As you may know, the defining characterstic of Mark Dantonio is his hatred of Michigan.  Like nobody else I have ever known or seen in the game.  There have been some great, engaging characters at MSU over the years.  The legendary Biggie Munn had been one of Fritz Crisler's assistants at Minnesota.  Duffy Daugherty was widely loved all across the state.  Darryl ("Arrogant Asses") Rogers was fun.  George Perles was a spirited guy; sometimes laughed at but never really hated.  All of those guys had at least a bit of success versus Michigan; Munn and Daugherty had some streaks of domination for a few years each.  But none of them were ever truly hated.

Dantonio hates Michigan.  And the feeling is mutual. 

Quite honestly, I picked two of the very few mentions of Dantonio in the book.  There really isn't any portrayal of Dantonio.  Bacon is the kind of writer who wouldn't use those two stories if he wasn't confident about their context.  And indeed the final edit of this book was whittled down from a couple thousand pages of manuscript. 

More than anything, I mentioned the Dantonio references because of the vague rumors of passing interest between Dantonio and OSU these days.  (About which I won't even speculate.)  I was only trying to be topical for this group of readers.

BucksfanXC's picture

I would like to see the unabridge version of this book. All the cool but not really cool enough to be included stories, would still be cool enough that I would probably want to read them. Stories like interactions between players and coaches, etc. Speaking of which, any details in there about the Danny Hope/RR exchange? Does it shed light on why Josh Groban was RR's musical choice?

“Any time you give a man something he doesn't earn, you cheapen him. Our kids earn what they get, and that includes respect.”  - Woody

M Man's picture

The Danny Hope/Reckman-suspension thing is in the book.  It was, as was mostly known all along, a totally false allegation against Rodriguez and a minor freakout on the part of Danny Hope.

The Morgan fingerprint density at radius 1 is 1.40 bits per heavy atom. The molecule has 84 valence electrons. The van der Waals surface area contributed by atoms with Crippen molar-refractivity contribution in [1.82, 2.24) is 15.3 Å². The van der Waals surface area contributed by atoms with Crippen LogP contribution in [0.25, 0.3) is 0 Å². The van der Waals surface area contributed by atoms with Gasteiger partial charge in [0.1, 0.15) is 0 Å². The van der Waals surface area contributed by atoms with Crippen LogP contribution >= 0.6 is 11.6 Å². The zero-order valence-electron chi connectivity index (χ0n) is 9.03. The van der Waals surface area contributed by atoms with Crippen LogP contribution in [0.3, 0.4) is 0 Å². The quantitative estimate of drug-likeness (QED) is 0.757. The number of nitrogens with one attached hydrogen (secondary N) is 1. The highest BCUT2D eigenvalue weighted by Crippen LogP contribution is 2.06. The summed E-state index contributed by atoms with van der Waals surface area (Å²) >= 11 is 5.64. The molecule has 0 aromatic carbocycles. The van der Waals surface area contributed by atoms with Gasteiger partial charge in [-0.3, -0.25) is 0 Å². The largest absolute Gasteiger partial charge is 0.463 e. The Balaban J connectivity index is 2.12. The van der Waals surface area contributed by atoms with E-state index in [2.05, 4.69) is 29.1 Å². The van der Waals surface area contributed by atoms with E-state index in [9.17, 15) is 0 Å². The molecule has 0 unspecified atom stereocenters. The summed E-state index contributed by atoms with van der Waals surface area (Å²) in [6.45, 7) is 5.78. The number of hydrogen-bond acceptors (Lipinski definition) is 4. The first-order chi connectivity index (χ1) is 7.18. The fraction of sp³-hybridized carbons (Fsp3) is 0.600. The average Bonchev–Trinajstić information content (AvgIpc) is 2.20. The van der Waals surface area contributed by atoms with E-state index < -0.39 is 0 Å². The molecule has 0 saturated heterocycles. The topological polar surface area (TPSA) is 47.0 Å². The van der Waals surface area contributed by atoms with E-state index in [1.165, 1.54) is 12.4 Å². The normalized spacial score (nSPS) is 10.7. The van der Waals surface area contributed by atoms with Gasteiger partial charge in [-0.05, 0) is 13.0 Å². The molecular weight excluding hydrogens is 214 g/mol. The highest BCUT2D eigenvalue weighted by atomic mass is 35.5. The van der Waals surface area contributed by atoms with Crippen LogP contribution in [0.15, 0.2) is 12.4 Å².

There was more than enough Groban for my taste too. 

Run_Fido_Run's picture

Thanks for the clarification. You've convinced me.

But if Dantonio were to become Ohio State HC (a big if), I wonder if his resentment toward Michigan would transition into more of a peer-to-peer hate/respect thing. I mean, did he hate Michigan that much when he was DC at Ohio State? Is it partly an act that he puts on as coach of Michigan's "little brother"?

Sorry to devote so much attention to that one item, but as you mention, it's "topical" for us these days.

M Man's picture

Yeah, no problem. 

I really try to stay out of some matters here at 11W.  You don't need me to tell you about your program; and no blog needs trolling from rivals.  But personally I do hope that Dantonio is not the next choice at OSU.  I don't know a whole lot about Dantonio's tenure as DC under Coach Tressel.  Dantonio was DC when Robert Reynolds choked Jim Sorgi; was he Reynolds' position coach?  Jim Tressel's handling of Reynolds appears to have been qualitatively different from Dantonio's handling of Will Gholston.  

Run_Fido_Run's picture

I appreciate your input.

I'm not aware of how Dantonio handled the Gholston thing. Strictly in terms of suspensions, both Reynolds and Gholston got one game each, yet Reynolds' act was probably worse, since punching a guy who is wearing a helmet usually doesn't do much damage. Did Dantonio resist suspending Gholston?

M Man's picture

Dantonio did, and said, almost nothing about Gholston.  And his DC, Pat Narduzzi liked it; "60 minutes of unnecessary roughness is what we're after.  We're just happy it doesn't get called every down."  Mark Hollis later rebuked Narduzzi.  Probably under pressure from Delany.